Century Film Project

Celebrating the movies our ancestors loved

Tag: Lead Actor

Best Leading Actor 1917

Leading men in movies can be smooth, handsome, funny, debonair, sophisticated, mysterious, brooding, and sympathetic. Sometimes all at once. The movie business had by 1917 set up certain actors as powerful stars, and bidding wars were leading to what seemed insanely high rates of pay for certain actors. Others worked more humbly, but still effectively, giving directors and audiences what they wanted, solid performances that turned good scripts into great movies.

The best performances I saw in 1917 were a mixed bag. Charlie Chaplin gave a very funny performance infused with pathos in “The Immigrant.” He showed confidence, fear, love, determination, and hardship all in the course of a 25 minute run time. Douglas Fairbanks gave a less nuanced but still powerful performance in “A Modern Musketeer,” emphasizing screen presence over range. His noted enthusiasm and “pep” shines throughout the movie. On the more somber side, Victor Sjöström gave a classically Swedish performance as a man lost at sea who returns to find that his life has been taken away in his absence. He shows multiple layers of anger, pain, and frustration, and struggles with those emotions against his character’s basic decency when “A Man There Was” reaches its climax. Andrej Gromov is also a tragic figure in “The Dying Swan.” He plays an insane artist who becomes fascinated by the suffering face of a mute woman, but the moment she finds happiness, he goes mad and strangles her to get the image he wants for his painting. Finally, René Cresté established the superhero by taking on the role of Judex. In “Love’s Forgiveness,” his character is finally able to resolve the dark revenge motives he’s been carrying throughout the serial with his love of the daughter of his main enemy.

The nominees for best actor in a leading role are:

  1. Charlie Chaplin in The Immigrant
  2. Douglas Fairbanks in A Modern Musketeer
  3. Victor Sjöström in A Man There Was
  4. Andrej Gromov in The Dying Swan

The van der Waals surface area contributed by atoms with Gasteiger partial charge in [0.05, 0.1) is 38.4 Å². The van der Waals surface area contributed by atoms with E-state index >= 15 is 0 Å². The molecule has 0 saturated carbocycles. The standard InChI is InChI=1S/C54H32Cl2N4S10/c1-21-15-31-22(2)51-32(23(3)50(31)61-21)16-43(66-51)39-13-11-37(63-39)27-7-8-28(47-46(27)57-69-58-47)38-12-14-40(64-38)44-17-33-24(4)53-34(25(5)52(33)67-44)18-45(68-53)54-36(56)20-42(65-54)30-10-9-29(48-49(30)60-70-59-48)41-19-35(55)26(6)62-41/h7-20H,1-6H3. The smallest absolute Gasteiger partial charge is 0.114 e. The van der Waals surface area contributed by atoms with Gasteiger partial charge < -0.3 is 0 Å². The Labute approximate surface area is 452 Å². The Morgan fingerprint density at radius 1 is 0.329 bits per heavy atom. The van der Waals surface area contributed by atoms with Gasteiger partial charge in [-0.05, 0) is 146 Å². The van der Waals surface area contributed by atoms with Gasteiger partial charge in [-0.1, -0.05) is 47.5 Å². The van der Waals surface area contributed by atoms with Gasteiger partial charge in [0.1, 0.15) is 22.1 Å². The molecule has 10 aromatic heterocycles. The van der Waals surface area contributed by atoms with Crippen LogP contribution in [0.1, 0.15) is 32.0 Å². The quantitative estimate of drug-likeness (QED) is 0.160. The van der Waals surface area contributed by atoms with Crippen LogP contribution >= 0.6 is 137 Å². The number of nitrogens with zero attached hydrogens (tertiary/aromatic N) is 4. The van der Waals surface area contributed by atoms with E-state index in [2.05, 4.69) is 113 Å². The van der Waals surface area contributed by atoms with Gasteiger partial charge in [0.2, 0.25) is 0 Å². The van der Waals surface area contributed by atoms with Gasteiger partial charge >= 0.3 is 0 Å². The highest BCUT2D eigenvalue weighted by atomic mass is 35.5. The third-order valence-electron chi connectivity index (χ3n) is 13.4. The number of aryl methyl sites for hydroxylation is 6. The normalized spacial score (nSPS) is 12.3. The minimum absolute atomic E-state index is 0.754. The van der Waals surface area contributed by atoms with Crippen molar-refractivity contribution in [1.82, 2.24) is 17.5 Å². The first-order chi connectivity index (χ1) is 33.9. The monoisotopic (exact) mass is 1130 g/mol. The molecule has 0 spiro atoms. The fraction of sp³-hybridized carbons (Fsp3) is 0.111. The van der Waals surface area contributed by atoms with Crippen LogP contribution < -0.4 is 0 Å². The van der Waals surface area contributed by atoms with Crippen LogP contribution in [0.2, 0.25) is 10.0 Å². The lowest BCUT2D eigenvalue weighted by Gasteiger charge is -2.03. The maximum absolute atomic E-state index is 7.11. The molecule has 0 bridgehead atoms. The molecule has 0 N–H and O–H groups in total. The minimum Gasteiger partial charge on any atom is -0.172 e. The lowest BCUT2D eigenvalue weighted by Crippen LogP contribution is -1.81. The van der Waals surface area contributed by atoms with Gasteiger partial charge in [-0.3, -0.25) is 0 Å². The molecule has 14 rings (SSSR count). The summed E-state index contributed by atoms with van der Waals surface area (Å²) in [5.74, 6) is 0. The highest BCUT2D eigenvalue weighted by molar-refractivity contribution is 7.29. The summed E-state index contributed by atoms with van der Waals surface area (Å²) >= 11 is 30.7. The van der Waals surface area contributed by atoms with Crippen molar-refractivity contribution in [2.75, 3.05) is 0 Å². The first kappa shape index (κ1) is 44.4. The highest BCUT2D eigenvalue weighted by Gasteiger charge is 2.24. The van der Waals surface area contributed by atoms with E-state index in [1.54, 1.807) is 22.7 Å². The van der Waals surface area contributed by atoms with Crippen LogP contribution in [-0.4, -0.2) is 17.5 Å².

5. René Cresté in Love’s Forgiveness (Judex)

And the winner is…Victor Sjöström in “A Man There Was!”

While it was far from an upbeat movie, Sjöström’s performance in “A Man There Was” surpassed the material and built it into a powerful screen experience. As I suggested above, there’s a lot going on here, and expressing all of it without recorded dialogue is an impressive trick. All the moreso when the Intertitles were limited to the words of the poem by Henrik Ibsen on which this is based. Sjöström had to convey everything that was going on inside of him, using his face, but maintaining the stoic expression of a Swedish sailor. He did a great job, and thus he is honored with this award.

Best Leading Actor 1916

Screen actors in the silent era had to learn to communicate their inner worlds effectively without the use of dialog. In an era in which showing emotions was still somewhat suspect in men, they needed to have visible feelings – yet still retain a “manly” self-control to be seen as heroic. Silent film actors learned to show power and control while still sharing what their character was going through, a talent that is often over-looked by audiences accustomed to different styles of acting.

This year, a number of performances showed that strength in different ways. In “Sherlock Holmes,” William Gillette gave the world its first authorized screen appearance of the brilliant detective, and established tropes with his gestures and facial expressions that would inform future generations. Charlie Chaplin, the one comedian in this year’s nominees, brought a pathos and depth to his familiar “Little Tramp” character by giving him a more serious romantic involvement in “The Vagabond.” As the title character in “Homunculus,” Olaf Fønss expressed frustration and genius side by side. The character arc of Henry Edwards in “East Is East” takes him from youth and poverty to comfortable middle age, all the while maintaining his deep feelings for the girl next door. Finally, William S. Hart gives a powerful performance as a man who transforms from rowdy gunslinger to defender of decency in “Hell’s Hinges.”

The nominees for best actor in a leading role for 1916 are:

  1. William Gillette, in “Sherlock Holmes”
  2. Charlie Chaplin, in “The Vagabond”
  3. Olaf Fønss, in “Homonculus”
  4. Henry Edwards, in “East Is East”
  5. William S. Hart, in “Hell’s Hinges”

And the winner is…William S. Hart!

Hells Hinges3

I felt that the quiet dignity and authenticity that Hart brought to his Western tough-guy put this movie into a category over and above the typical genre picture of the day. Hart is always in control, yet you know when something is going on inside of him. He demonstrates love-at-first-sight through the simple act of removing his hat before the lady when she arrives. He shows his boiling anger at seeing the church burn by hardening his eyes a little, so that the menace from him is palpable. There are multiple close-ups in the film, any of which could be an iconic image of the American West. For me, this was the performance of 1916.